PB even followed up on the significantly more violent recommendation of throwing a chair against the window. After the chair breaks in pieces on impact PB quips, “well it was a good idea, it was just a flimsy chair. And also my only chair.” Within the sparse environment, PBHere established the rules for the game. The game responds directly to player input, that player input could range from open questions to recommended actions, and that those actions can have negative consequences.
Having set those ground rules, players proceeded to tackle the puzzle at hand: after more closely inspecting the keypad itself, players noticed that four digits were more worn out than the rest: 0, 2, 4, and 8. And when PB passed his cellphone through the door’s slot to get a better look at the hallway, eagle-eyed viewers noticed that a series of musical notes were etched into the ledge under the door’s windowpane. The notes spelled out ‘CECFD’ – in order to play those notes on the keypad PB had to type 80824, unlocking the door…before stumbling across a slumped body in a hazmat suit just around the corner from PB’s holding cell.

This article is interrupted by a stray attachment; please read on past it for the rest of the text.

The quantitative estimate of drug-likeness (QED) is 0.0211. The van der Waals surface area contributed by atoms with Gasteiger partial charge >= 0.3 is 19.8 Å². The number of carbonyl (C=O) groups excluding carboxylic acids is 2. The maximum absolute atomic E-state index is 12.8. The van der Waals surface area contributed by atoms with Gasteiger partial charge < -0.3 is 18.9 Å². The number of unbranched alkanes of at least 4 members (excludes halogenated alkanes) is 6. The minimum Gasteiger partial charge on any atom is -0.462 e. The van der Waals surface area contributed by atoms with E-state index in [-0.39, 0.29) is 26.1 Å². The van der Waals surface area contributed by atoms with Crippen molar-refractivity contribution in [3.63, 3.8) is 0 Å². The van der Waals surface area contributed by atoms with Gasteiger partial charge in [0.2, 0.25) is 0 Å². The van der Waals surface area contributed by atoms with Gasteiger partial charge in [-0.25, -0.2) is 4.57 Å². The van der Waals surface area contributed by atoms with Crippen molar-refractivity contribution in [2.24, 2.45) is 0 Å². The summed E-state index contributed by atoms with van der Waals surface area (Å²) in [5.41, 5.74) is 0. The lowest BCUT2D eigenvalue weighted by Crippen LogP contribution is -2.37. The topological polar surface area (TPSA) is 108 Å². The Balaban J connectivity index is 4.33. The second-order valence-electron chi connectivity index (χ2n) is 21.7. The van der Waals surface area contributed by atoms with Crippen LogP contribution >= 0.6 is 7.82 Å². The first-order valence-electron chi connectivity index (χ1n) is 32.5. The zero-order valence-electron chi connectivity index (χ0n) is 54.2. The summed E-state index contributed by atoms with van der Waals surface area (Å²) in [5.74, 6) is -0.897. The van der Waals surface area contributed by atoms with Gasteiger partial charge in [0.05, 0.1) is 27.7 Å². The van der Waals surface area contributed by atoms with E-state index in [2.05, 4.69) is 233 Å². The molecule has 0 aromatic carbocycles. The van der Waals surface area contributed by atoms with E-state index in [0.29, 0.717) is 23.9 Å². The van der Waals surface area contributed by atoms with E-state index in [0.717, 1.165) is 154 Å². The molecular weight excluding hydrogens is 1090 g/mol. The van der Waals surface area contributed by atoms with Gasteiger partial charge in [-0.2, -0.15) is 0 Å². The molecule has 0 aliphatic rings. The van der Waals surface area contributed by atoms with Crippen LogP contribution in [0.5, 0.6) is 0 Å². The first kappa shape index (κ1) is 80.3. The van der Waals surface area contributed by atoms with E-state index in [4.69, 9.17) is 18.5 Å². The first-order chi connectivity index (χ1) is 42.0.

PBHere‘s initial locked room served as both tutorial mission for players, as well as an illustration of the types of gameplay to expect out of the experience. But as the door unlocked, both scope of experience and scope of gameplay expanded.
From Locked Room to (Seemingly) Abandoned Facility
Once PB escaped his initial captivity, he recovered a note and ID card from the slumped figure in a hazmat suit, who turned out to be IBT Chief Engineer Henry Carter, who locked PB up to keep him safe. At this point, the narrative branches out in directions that would be unfair to spoil in an article: to learn about who PB is, why he was locked up, and his eventual fate, watch PBHere‘s YouTube playlist of the events that followed.